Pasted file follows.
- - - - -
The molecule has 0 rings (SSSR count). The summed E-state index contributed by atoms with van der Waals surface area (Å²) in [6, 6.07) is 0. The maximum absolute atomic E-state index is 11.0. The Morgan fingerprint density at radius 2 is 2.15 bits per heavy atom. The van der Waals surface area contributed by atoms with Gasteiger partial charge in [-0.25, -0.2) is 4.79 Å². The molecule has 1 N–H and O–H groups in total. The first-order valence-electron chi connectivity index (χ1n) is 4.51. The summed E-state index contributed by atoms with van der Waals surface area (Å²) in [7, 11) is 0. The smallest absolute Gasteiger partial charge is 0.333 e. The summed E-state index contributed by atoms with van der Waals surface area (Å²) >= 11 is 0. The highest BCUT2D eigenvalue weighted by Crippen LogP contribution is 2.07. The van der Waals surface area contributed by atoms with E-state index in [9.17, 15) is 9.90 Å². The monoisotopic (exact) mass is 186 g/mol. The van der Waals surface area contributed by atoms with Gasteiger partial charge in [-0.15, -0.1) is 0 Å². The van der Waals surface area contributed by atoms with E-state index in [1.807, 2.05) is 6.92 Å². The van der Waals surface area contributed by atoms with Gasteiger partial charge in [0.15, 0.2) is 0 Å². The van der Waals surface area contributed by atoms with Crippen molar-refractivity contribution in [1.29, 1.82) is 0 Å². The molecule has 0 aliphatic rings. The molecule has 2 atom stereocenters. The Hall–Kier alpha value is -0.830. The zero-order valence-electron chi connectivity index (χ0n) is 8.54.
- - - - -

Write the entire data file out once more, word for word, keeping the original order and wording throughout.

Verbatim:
The molecule has 0 rings (SSSR count). The summed E-state index contributed by atoms with van der Waals surface area (Å²) in [6, 6.07) is 0. The maximum absolute atomic E-state index is 11.0. The Morgan fingerprint density at radius 2 is 2.15 bits per heavy atom. The van der Waals surface area contributed by atoms with Gasteiger partial charge in [-0.25, -0.2) is 4.79 Å². The molecule has 1 N–H and O–H groups in total. The first-order valence-electron chi connectivity index (χ1n) is 4.51. The summed E-state index contributed by atoms with van der Waals surface area (Å²) in [7, 11) is 0. The smallest absolute Gasteiger partial charge is 0.333 e. The summed E-state index contributed by atoms with van der Waals surface area (Å²) >= 11 is 0. The highest BCUT2D eigenvalue weighted by Crippen LogP contribution is 2.07. The van der Waals surface area contributed by atoms with E-state index in [9.17, 15) is 9.90 Å². The monoisotopic (exact) mass is 186 g/mol. The van der Waals surface area contributed by atoms with Gasteiger partial charge in [-0.15, -0.1) is 0 Å². The van der Waals surface area contributed by atoms with E-state index in [1.807, 2.05) is 6.92 Å². The van der Waals surface area contributed by atoms with Gasteiger partial charge in [0.15, 0.2) is 0 Å². The van der Waals surface area contributed by atoms with Crippen molar-refractivity contribution in [1.29, 1.82) is 0 Å². The molecule has 0 aliphatic rings. The molecule has 2 atom stereocenters. The Hall–Kier alpha value is -0.830. The zero-order valence-electron chi connectivity index (χ0n) is 8.54.